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After investigation, Catholic Diocese of Richmond finds allegations of sexual abuse by priest not credible

The Diocese of Richmond said a lengthy investigation into accusations of child sexual abuse against Fr. Thomas Long found that they were not credible.

Thursday, the Catholic Diocese of Richmond announced that after an internal investigation, it didn't find the allegations of child sexual abuse against Fr. Thomas Long credible.

The allegations were announced in June, 2020. 

Long was a teacher at Christ the King Catholic School in Norfolk in 1986 (when the alleged abuse happened), and took a leave of absence from ministry in 1988. He hasn't worked for the Richmond Diocese since then.

"Following a lengthy investigation by the Diocesan Review Board, Bishop Barry C. Knestout of the Catholic Diocese of Richmond has determined that the allegations of child sexual abuse made against Thomas Long, a former priest of the diocese, are not credible," a release read. "For this reason, Long will not have his name added to the diocesan list of clergy against whom credible and substantiated allegations of child sexual abuse have been made."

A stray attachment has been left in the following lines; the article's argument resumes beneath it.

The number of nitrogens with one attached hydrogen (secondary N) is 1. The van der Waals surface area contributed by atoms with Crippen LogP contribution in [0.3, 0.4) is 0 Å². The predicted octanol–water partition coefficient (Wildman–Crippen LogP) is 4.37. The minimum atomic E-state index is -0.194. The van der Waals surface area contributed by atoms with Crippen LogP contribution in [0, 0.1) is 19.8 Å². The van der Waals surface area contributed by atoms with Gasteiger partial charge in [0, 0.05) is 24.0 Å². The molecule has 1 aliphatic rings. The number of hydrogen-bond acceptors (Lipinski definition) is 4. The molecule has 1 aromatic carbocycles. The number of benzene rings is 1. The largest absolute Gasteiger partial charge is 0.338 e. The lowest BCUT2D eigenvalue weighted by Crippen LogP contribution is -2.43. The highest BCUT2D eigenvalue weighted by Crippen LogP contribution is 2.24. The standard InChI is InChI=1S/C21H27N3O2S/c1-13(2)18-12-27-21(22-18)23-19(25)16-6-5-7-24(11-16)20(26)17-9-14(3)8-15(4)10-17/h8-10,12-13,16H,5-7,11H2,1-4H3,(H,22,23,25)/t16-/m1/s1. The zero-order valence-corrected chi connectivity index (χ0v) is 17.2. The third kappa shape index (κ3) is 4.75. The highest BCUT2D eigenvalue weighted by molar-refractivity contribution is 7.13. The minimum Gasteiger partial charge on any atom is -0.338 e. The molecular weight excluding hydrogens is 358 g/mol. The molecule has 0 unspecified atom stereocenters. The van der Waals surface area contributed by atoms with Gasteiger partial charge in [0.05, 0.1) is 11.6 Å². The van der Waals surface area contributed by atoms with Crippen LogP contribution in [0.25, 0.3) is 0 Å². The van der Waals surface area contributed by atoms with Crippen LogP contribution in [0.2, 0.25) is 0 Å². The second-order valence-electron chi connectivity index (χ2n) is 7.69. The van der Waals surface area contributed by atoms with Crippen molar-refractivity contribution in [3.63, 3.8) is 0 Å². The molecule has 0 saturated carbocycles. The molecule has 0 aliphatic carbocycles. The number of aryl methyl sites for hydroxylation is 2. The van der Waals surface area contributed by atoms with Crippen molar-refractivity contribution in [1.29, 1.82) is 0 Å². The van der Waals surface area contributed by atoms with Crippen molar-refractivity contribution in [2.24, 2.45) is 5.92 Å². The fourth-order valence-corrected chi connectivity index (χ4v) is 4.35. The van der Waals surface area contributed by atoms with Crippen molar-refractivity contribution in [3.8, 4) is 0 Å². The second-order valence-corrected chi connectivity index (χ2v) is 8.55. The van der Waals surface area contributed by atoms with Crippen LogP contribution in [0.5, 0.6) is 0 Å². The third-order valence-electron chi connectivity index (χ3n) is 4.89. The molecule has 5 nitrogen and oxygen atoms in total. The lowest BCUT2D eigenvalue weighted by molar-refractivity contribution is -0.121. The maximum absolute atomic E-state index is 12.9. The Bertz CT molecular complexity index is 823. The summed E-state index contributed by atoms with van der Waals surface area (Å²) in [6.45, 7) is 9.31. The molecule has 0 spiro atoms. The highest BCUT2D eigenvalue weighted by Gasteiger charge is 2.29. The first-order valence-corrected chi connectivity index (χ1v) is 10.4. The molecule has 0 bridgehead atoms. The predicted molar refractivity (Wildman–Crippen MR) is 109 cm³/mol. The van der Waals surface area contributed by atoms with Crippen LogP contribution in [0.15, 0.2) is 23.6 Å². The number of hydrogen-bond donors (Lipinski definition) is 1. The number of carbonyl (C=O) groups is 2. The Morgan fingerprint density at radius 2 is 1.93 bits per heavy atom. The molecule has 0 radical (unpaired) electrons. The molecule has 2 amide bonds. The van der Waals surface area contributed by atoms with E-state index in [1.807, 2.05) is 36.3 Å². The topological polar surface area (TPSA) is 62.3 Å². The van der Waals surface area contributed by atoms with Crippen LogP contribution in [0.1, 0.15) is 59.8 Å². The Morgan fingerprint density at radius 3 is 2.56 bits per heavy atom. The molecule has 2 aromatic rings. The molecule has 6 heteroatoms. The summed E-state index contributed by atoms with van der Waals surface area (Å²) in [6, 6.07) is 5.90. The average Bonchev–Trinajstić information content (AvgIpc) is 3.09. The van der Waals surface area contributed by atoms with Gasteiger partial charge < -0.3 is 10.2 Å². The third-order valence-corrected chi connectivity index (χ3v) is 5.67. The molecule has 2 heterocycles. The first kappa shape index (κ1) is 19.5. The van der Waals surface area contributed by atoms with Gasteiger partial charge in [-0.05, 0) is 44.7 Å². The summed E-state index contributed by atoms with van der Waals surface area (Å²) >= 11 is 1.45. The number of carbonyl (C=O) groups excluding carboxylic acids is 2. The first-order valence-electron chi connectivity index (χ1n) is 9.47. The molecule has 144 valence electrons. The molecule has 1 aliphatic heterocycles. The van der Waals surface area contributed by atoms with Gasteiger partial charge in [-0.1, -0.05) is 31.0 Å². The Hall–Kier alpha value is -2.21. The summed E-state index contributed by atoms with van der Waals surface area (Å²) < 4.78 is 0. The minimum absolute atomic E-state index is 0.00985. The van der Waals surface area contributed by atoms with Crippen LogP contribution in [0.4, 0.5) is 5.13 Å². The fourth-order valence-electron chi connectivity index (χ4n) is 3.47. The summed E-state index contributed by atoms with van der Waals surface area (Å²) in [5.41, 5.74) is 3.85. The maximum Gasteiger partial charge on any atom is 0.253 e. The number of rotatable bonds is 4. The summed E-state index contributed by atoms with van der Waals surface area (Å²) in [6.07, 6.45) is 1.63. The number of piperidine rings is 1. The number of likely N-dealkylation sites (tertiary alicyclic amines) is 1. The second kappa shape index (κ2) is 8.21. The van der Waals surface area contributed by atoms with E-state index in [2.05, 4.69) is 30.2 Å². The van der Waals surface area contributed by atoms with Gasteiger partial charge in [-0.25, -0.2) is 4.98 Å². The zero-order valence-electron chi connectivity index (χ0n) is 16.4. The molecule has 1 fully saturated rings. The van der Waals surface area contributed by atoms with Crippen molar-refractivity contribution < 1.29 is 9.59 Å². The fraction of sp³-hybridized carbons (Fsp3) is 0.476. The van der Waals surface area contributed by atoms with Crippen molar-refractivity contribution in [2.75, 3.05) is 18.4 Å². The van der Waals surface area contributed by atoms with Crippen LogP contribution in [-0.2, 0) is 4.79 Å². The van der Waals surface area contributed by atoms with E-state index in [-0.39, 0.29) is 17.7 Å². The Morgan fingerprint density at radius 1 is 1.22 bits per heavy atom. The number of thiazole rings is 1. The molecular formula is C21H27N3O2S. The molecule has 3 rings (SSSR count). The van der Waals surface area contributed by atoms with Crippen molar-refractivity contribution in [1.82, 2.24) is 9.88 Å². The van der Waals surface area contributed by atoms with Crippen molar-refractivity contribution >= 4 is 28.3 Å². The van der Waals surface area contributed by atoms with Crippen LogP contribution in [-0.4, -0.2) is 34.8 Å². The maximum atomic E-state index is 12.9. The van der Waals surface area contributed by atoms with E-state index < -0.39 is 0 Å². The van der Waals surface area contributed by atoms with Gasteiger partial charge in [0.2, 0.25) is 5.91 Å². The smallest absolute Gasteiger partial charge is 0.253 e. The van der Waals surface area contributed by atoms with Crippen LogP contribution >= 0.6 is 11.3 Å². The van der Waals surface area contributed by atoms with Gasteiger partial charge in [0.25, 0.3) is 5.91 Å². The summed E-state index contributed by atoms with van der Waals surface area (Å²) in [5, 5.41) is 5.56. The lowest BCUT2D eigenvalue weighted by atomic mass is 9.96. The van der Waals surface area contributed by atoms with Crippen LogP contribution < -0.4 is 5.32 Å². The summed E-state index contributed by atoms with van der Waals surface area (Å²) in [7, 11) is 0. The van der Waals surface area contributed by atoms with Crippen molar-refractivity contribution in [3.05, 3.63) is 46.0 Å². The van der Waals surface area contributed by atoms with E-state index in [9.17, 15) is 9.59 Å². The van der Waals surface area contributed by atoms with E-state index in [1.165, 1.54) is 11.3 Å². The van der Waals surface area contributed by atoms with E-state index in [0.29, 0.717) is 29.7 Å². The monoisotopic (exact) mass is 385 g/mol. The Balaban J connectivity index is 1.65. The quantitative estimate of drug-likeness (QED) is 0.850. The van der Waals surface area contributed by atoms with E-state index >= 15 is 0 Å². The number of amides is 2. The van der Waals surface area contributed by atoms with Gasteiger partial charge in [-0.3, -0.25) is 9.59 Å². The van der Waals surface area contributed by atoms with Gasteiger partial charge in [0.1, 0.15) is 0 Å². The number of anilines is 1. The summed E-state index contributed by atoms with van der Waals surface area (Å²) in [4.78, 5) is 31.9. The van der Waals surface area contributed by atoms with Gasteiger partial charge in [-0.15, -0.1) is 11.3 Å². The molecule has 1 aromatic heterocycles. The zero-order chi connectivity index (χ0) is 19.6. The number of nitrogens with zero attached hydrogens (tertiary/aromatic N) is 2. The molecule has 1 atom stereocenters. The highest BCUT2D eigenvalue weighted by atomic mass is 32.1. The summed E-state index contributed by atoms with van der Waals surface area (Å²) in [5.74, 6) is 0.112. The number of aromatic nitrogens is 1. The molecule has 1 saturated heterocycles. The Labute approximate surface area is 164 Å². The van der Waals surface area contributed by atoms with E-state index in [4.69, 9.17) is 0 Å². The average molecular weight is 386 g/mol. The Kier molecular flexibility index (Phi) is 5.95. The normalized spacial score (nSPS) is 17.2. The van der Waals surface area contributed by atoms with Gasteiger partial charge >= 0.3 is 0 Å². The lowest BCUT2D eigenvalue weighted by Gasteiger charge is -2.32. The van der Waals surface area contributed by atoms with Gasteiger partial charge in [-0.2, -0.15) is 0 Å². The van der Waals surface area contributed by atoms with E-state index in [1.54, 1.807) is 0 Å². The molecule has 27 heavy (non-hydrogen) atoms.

The allegations against Long were also reported to "civil authorities."

"Just as the diocese strives to remain transparent when child sexual abuse allegations are brought forward, the diocese will also publicly clear the accused of any wrongdoing when an accused is subjected to unsupported allegations," wrote a spokesperson.

In the initial June announcement, the diocese said it was looking into abuse claims about Long and three other priests: Fr. William Dinga, Jr., Fr. Joseph Slowik and Fr. Eugene Daigle.

RELATED: Catholic Diocese of Richmond looks into child sexual abuse allegations against 4 priests who served in Hampton Roads

In December, the person accusing Dinga recanted the allegations against him. He was restored to his job and church. 

The diocese has an Independent Reconciliation Program, which pays settlements to people who were abused by priests when they were children. By October, 2020, it had made offers to 51 survivors, totaling $6.3 million.